Building hope foundations

hope foundation charity for addicts in north east india
hope foundation charity for addicts in north east india

A charity shop in Sea Road will soon close its doors because it has been so successful.

The Hope Foundation Trust, set up by Derek Peterson, was started to help drug addicts and alcoholics in a town called Lamka in North East India.

All aims have been realised so Derek is closing the shop down but thankful for help and support from Bexhill in creating a centre for young men battling addiction.

Derek said: “The story started when I was living and working in Cambridgeshire in 2004, where I met a young Indian man called Lal who was volunteering in the Project where I was employed. Over a two year period Lal told us of many stories of problems that young men were having with drug and alcohol addiction in and around the area of the town of Lamka where he lived.

Before Lal left England he invited me to visit his home town to see his family and also to witness the problems of drug addiction for myself.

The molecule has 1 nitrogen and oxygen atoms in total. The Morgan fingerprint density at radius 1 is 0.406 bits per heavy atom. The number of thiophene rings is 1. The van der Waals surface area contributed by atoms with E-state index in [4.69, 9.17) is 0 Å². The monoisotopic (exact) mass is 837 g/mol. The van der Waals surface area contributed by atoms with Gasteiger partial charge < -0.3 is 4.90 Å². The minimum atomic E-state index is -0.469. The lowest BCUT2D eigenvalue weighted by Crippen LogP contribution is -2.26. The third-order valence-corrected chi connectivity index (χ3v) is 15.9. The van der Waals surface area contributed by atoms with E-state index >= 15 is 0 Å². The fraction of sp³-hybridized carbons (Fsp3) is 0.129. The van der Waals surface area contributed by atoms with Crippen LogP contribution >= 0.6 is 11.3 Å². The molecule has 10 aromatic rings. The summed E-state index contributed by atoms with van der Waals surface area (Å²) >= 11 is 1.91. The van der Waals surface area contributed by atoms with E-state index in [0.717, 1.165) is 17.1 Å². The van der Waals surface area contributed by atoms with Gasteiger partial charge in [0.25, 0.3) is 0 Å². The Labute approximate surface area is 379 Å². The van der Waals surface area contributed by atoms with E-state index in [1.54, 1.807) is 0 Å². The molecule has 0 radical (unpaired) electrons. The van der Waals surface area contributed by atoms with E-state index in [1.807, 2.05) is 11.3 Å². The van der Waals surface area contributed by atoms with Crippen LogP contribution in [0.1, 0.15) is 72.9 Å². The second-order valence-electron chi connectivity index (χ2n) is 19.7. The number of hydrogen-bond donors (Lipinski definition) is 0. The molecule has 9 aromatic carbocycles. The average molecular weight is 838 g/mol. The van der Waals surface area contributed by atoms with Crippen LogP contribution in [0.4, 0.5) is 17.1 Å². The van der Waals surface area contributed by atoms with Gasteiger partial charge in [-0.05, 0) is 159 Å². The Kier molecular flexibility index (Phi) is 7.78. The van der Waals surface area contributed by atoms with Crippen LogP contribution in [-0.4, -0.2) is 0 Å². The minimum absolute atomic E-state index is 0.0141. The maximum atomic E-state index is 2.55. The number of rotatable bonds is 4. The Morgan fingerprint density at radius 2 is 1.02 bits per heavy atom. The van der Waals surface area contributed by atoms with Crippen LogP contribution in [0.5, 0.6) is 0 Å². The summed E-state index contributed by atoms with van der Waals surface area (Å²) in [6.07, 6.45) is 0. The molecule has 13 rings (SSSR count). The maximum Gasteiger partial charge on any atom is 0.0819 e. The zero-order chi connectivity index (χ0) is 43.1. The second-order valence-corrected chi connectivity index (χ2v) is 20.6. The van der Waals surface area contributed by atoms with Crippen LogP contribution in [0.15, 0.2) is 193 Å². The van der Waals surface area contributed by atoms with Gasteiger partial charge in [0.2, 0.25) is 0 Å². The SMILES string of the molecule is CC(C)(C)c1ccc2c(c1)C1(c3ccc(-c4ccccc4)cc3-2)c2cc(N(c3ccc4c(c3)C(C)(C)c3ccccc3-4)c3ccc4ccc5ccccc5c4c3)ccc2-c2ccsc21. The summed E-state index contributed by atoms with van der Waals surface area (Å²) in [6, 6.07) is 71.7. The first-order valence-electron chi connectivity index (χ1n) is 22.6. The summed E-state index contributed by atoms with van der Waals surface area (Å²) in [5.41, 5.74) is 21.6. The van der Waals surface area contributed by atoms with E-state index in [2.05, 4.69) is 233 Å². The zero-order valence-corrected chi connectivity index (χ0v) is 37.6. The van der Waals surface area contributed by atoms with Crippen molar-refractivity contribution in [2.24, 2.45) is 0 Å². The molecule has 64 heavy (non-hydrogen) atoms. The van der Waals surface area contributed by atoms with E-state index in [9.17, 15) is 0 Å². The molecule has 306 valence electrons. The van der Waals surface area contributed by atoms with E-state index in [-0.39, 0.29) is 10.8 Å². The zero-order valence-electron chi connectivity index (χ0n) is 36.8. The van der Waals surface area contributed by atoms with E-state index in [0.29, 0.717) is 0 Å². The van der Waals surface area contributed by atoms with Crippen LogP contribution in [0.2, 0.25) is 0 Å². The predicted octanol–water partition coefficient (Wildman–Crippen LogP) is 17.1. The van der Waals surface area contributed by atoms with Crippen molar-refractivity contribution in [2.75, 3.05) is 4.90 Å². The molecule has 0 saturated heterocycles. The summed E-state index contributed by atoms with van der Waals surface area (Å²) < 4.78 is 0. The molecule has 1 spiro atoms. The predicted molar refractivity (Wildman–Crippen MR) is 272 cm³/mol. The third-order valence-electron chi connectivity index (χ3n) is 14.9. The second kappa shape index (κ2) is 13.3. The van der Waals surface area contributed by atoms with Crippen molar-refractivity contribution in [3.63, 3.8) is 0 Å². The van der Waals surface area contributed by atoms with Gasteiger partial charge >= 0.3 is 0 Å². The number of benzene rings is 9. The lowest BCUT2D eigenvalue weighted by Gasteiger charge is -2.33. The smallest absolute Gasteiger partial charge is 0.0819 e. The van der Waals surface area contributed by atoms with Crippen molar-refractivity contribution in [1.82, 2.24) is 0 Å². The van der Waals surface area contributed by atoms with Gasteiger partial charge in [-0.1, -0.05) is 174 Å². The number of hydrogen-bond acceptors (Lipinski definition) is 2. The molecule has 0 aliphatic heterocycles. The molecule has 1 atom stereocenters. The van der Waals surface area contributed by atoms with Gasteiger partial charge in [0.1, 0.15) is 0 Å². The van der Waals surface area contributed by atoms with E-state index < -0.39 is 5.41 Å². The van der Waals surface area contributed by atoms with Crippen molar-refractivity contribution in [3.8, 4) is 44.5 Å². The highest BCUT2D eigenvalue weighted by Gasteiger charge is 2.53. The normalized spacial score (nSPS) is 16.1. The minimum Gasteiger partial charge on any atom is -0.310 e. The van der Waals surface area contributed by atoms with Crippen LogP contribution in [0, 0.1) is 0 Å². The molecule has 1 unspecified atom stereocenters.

In 2006, my wife and I moved down to live in Bexhill and in March 2007 I visited Lamka for the first time and met Lal’s family. It was here that I met Suan – Lal’s elder brother. Suan had for a long time wanted to see a Centre built in Lamka where people affected by drug and alcohol could find help and support to overcome these issues. I talked over the idea with Suan, and tentatively offered my support to try and help him in some way.”

Derek worked in a group of six people to form the charity Hope Foundation Trust (UK) and with financial support was able to open the charity shop in April 2008 which was the means of raising the money for the building of the Centre in Lamka.

The group was given a 2.5acre piece of land and was able to start building that year and by the end of 2009 had contstructed its first permanent house.

In September 2010 building began on the main block which would house the residents – this building was named Trinity House, and when the project was completed in early 2013 it was called the Trinity Centre.

“We took our first resident in on April 9 2013 and I was able to visit the Project a week later and witness for myself the Centre up and running. Initially there were 24 places in the Centre and these were very quickly taken up. The Centre is staffed by a manager, a warden, a cook, an administrator and various other staff including a nurse, a counsellor and we also have visits by a local GP and from Medecin sans Frontières. They also have the support of local Church Ministers.

Just three weeks ago we heard that three residents have left the Centre and returned back into their homes and family and work after spending around 8 – 9 months at the Centre.”

The Sea Road shop will close on March 1 and there will be a sale during February. The trustees and manager thank their supporters in Bexhill.